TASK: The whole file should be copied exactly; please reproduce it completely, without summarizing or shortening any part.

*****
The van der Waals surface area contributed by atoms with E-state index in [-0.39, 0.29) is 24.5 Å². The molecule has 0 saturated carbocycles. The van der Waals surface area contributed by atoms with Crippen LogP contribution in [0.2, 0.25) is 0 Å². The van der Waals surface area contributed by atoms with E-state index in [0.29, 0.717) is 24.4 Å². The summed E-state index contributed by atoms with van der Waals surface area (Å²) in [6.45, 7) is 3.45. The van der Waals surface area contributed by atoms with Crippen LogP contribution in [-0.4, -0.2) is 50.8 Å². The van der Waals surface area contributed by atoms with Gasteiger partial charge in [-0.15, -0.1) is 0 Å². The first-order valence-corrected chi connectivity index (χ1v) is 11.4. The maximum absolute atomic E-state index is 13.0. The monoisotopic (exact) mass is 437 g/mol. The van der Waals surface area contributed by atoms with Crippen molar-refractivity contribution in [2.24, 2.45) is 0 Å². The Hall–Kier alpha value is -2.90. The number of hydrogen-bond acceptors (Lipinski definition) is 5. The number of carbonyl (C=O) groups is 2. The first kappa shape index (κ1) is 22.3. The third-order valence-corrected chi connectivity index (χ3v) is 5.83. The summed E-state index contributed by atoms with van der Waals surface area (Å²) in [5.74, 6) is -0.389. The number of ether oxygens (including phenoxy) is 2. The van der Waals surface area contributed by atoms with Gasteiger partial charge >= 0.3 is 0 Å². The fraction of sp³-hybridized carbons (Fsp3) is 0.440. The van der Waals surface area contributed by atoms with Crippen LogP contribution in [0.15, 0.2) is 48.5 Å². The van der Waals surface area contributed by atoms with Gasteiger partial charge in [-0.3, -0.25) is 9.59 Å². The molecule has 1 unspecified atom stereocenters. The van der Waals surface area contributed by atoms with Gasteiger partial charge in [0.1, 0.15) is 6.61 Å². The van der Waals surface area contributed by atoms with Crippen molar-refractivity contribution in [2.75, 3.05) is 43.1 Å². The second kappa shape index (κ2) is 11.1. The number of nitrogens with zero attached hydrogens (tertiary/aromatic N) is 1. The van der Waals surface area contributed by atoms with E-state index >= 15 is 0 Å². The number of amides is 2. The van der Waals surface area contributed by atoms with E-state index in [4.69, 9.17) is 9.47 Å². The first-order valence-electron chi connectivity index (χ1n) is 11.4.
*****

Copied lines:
The van der Waals surface area contributed by atoms with E-state index in [-0.39, 0.29) is 24.5 Å². The molecule has 0 saturated carbocycles. The van der Waals surface area contributed by atoms with Crippen LogP contribution in [0.2, 0.25) is 0 Å². The van der Waals surface area contributed by atoms with E-state index in [0.29, 0.717) is 24.4 Å². The summed E-state index contributed by atoms with van der Waals surface area (Å²) in [6.45, 7) is 3.45. The van der Waals surface area contributed by atoms with Crippen LogP contribution in [-0.4, -0.2) is 50.8 Å². The van der Waals surface area contributed by atoms with Gasteiger partial charge in [-0.15, -0.1) is 0 Å². The first-order valence-corrected chi connectivity index (χ1v) is 11.4. The maximum absolute atomic E-state index is 13.0. The monoisotopic (exact) mass is 437 g/mol. The van der Waals surface area contributed by atoms with Crippen molar-refractivity contribution in [2.24, 2.45) is 0 Å². The Hall–Kier alpha value is -2.90. The number of hydrogen-bond acceptors (Lipinski definition) is 5. The number of carbonyl (C=O) groups is 2. The first kappa shape index (κ1) is 22.3. The third-order valence-corrected chi connectivity index (χ3v) is 5.83. The summed E-state index contributed by atoms with van der Waals surface area (Å²) in [5.74, 6) is -0.389. The number of ether oxygens (including phenoxy) is 2. The van der Waals surface area contributed by atoms with Gasteiger partial charge >= 0.3 is 0 Å². The fraction of sp³-hybridized carbons (Fsp3) is 0.440. The van der Waals surface area contributed by atoms with Crippen LogP contribution in [0.15, 0.2) is 48.5 Å². The van der Waals surface area contributed by atoms with Gasteiger partial charge in [-0.3, -0.25) is 9.59 Å². The molecule has 1 unspecified atom stereocenters. The van der Waals surface area contributed by atoms with Gasteiger partial charge in [0.1, 0.15) is 6.61 Å². The van der Waals surface area contributed by atoms with Crippen molar-refractivity contribution in [2.75, 3.05) is 43.1 Å². The second kappa shape index (κ2) is 11.1. The number of nitrogens with zero attached hydrogens (tertiary/aromatic N) is 1. The van der Waals surface area contributed by atoms with E-state index >= 15 is 0 Å². The number of amides is 2. The van der Waals surface area contributed by atoms with E-state index in [4.69, 9.17) is 9.47 Å². The first-order valence-electron chi connectivity index (χ1n) is 11.4.